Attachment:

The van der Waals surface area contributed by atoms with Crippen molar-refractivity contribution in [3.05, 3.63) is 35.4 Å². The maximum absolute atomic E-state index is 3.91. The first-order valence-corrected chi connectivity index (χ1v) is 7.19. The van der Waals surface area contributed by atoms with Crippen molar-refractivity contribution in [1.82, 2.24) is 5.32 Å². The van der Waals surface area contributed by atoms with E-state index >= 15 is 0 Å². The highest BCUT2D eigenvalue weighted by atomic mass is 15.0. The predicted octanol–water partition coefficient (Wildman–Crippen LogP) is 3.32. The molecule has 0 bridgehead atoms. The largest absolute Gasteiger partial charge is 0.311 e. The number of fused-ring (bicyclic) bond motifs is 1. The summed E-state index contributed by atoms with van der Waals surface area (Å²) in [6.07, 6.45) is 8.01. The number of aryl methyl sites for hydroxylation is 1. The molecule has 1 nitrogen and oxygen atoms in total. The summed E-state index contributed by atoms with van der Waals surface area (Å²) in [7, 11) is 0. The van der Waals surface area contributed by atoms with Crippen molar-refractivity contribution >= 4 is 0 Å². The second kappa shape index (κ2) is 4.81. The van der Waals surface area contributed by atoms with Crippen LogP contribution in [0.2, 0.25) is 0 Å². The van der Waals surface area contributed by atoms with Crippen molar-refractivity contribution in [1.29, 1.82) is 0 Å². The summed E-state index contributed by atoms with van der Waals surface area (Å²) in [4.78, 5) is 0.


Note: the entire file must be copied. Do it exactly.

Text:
The van der Waals surface area contributed by atoms with Crippen molar-refractivity contribution in [3.05, 3.63) is 35.4 Å². The maximum absolute atomic E-state index is 3.91. The first-order valence-corrected chi connectivity index (χ1v) is 7.19. The van der Waals surface area contributed by atoms with Crippen molar-refractivity contribution in [1.82, 2.24) is 5.32 Å². The van der Waals surface area contributed by atoms with E-state index >= 15 is 0 Å². The highest BCUT2D eigenvalue weighted by atomic mass is 15.0. The predicted octanol–water partition coefficient (Wildman–Crippen LogP) is 3.32. The molecule has 0 bridgehead atoms. The largest absolute Gasteiger partial charge is 0.311 e. The number of fused-ring (bicyclic) bond motifs is 1. The summed E-state index contributed by atoms with van der Waals surface area (Å²) in [6.07, 6.45) is 8.01. The number of aryl methyl sites for hydroxylation is 1. The molecule has 1 nitrogen and oxygen atoms in total. The summed E-state index contributed by atoms with van der Waals surface area (Å²) in [7, 11) is 0. The van der Waals surface area contributed by atoms with Crippen molar-refractivity contribution >= 4 is 0 Å². The second kappa shape index (κ2) is 4.81. The van der Waals surface area contributed by atoms with Crippen LogP contribution in [0.2, 0.25) is 0 Å². The van der Waals surface area contributed by atoms with Crippen molar-refractivity contribution in [1.29, 1.82) is 0 Å². The summed E-state index contributed by atoms with van der Waals surface area (Å²) in [4.78, 5) is 0.